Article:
The term “public-private partnership” (“partnership”) encompasses many different types of projects. Governments and government finance officers need to understand the different risks and rewards associated with various public-private partnership endeavors. Traditionally, the term “public-private partnership” has referred to private or public-private projects that involve the use of public resources or financing capabilities to promote local economic development. In those arrangements, the public entity is typically asked to provide some combination of tax incentives, public land or other assets, infrastructure investments or financing methods. In consideration of those public contributions, the private entity is asked to make capital investments, commit to provide jobs, contribute development expertise and assume financial risk. These “partnerships” (which typically are not partnerships legally) can have short life spans covering only the construction period for the project, or longer life spans covering debt repayment or long-term operating agreements.
The public-private partnership term has also been used to refer to transactions that are essentially privatization efforts, in which a state or local government enters into a long-term lease of a major asset (e.g., toll road, parking garage, airport, etc.) to a private-sector company and transfers the rights and responsibilities for the leased asset to the private company, or to transactions aimed at privatizing or outsourcing the provision of services that a governmental body had been providing directly. These transactions present a fundamentally different set of opportunities, risks and concerns for governmental participants than the traditional “partnerships” do. For the purpose of this Best Practice (BP), we are addressing only public-private partnerships (P3s) in the traditional sense, not privatization transactions. An example of the types of projects intended to be covered by this BP may be found in Exhibit A.
Within the types of “partnership” transactions covered by this BP, a broad range of risk exists for the governmental participants. At one end of the spectrum, the governmental participants may be serving only as an issue of conduit debt, enabling the private borrower to gain access to tax-exempt financing but with no promise to use any other public funds. At the other end of the spectrum, the governmental participant may be guaranteeing a private party’s debt or otherwise placing public funds directly at risk. The nature and extent of the governmental participant’s appropriate diligence will vary depending upon where in the spectrum a particular proposed "partnership” transaction fits. In addition, some transactions may necessitate utilizing the limited resource of private activity volume cap for tax-exempt financing, while others will not. For those that do, the governmental participant should have policies in place to assure compliance and to cause the governmental participant’s use of that resource to reflect its priorities and policies.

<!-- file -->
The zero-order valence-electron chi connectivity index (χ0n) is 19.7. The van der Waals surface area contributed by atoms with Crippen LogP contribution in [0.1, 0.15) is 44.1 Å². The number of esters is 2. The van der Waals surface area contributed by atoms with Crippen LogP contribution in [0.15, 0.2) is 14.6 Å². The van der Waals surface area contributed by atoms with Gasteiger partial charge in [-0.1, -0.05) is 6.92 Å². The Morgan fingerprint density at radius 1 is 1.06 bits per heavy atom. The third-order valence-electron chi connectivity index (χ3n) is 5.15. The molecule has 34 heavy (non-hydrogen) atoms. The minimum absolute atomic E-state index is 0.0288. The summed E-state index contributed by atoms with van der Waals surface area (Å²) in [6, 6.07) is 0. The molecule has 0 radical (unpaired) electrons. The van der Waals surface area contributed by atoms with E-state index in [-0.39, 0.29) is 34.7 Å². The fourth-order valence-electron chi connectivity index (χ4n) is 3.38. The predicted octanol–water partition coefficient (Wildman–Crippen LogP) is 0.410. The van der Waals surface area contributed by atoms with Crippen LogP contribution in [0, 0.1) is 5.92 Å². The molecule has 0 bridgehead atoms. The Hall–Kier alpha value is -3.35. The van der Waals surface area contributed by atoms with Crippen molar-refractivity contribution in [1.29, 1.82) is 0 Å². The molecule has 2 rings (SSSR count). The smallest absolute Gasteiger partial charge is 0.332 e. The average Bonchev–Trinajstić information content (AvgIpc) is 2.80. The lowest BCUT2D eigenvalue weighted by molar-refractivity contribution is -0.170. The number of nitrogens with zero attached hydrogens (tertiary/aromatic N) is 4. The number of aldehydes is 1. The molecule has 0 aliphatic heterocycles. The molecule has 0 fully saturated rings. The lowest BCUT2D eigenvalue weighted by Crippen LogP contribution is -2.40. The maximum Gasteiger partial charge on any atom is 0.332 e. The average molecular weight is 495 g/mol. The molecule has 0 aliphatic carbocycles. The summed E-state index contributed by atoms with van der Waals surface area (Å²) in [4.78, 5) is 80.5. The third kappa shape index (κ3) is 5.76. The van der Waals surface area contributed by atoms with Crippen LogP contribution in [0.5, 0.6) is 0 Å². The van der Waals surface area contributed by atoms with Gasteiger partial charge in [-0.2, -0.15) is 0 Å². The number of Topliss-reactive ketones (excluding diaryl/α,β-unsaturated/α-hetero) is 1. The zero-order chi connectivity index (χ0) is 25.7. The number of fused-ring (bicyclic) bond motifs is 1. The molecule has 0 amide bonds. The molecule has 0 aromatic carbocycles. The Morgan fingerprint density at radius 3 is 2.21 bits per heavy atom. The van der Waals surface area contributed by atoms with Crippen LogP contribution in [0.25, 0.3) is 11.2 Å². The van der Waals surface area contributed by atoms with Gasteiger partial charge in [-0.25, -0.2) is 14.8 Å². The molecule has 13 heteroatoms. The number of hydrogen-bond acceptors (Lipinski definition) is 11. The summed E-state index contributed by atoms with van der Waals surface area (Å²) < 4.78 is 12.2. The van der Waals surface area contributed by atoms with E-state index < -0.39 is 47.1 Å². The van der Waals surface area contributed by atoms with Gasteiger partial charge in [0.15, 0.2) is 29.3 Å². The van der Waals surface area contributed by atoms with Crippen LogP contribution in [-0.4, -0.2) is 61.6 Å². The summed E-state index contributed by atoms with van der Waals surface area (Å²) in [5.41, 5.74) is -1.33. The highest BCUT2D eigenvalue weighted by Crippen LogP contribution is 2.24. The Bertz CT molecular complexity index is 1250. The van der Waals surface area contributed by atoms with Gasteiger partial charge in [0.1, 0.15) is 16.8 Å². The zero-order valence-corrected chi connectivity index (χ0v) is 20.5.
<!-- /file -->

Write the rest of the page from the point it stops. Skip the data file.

In “partnership” arrangements, the public and private parties have both complementary and conflicting objectives. Complementary objectives center on the ongoing success of the development, while conflicting objectives focus on levels of financial participation and risk. The public and private parties have two different perspectives. The public party’s perspective is towards stewardship of the public’s assets and other public benefits (job creation, tax base, elimination of blight), while the private party’s perspective is on return of investment. Both views must be accommodated for a viable development project.
For governmental participants, successful partnering requires an understanding of the transaction’s risks and benefits for both parties, sufficient knowledge of the private parties in order to assess their ability to fulfill their obligations, a fully negotiated development agreement, and agreed-upon methods to resolve future conflicts and uncertainties. The government finance officer should play a central role in the government’s involvement. He or she brings professional expertise in evaluating, structuring, and managing the government’s involvement in a proposed public-private partnership and should lead the financial review of public-private partnership development agreements.